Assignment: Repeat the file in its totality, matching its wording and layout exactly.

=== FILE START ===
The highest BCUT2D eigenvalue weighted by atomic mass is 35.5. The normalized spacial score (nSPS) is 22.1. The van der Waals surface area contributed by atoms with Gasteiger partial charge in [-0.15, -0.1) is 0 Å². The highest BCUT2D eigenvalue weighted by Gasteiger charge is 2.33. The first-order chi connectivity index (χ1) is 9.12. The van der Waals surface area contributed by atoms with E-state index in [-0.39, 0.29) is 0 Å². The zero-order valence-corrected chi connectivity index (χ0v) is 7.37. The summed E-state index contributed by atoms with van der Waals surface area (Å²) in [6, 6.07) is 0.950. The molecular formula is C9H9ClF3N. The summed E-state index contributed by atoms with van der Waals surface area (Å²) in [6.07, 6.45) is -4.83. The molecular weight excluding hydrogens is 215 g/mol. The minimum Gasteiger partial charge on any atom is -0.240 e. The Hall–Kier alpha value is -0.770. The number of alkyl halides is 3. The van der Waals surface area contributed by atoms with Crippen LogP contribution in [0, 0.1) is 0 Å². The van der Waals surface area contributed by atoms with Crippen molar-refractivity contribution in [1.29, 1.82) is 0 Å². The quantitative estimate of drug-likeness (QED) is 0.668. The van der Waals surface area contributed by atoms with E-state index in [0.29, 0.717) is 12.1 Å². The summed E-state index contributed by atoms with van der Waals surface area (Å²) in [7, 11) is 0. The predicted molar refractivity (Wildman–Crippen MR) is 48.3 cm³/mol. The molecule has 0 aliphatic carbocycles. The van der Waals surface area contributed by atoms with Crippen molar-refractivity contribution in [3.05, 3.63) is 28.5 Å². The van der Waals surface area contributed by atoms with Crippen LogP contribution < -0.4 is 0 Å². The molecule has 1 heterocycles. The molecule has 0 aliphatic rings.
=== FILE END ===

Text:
The highest BCUT2D eigenvalue weighted by atomic mass is 35.5. The normalized spacial score (nSPS) is 22.1. The van der Waals surface area contributed by atoms with Gasteiger partial charge in [-0.15, -0.1) is 0 Å². The highest BCUT2D eigenvalue weighted by Gasteiger charge is 2.33. The first-order chi connectivity index (χ1) is 9.12. The van der Waals surface area contributed by atoms with E-state index in [-0.39, 0.29) is 0 Å². The zero-order valence-corrected chi connectivity index (χ0v) is 7.37. The summed E-state index contributed by atoms with van der Waals surface area (Å²) in [6, 6.07) is 0.950. The molecular formula is C9H9ClF3N. The summed E-state index contributed by atoms with van der Waals surface area (Å²) in [6.07, 6.45) is -4.83. The molecular weight excluding hydrogens is 215 g/mol. The minimum Gasteiger partial charge on any atom is -0.240 e. The Hall–Kier alpha value is -0.770. The number of alkyl halides is 3. The van der Waals surface area contributed by atoms with Crippen LogP contribution in [0, 0.1) is 0 Å². The van der Waals surface area contributed by atoms with Crippen molar-refractivity contribution in [1.29, 1.82) is 0 Å². The quantitative estimate of drug-likeness (QED) is 0.668. The van der Waals surface area contributed by atoms with E-state index in [0.29, 0.717) is 12.1 Å². The summed E-state index contributed by atoms with van der Waals surface area (Å²) in [7, 11) is 0. The predicted molar refractivity (Wildman–Crippen MR) is 48.3 cm³/mol. The molecule has 0 aliphatic carbocycles. The van der Waals surface area contributed by atoms with Crippen molar-refractivity contribution in [3.05, 3.63) is 28.5 Å². The van der Waals surface area contributed by atoms with Crippen LogP contribution < -0.4 is 0 Å². The molecule has 1 heterocycles. The molecule has 0 aliphatic rings.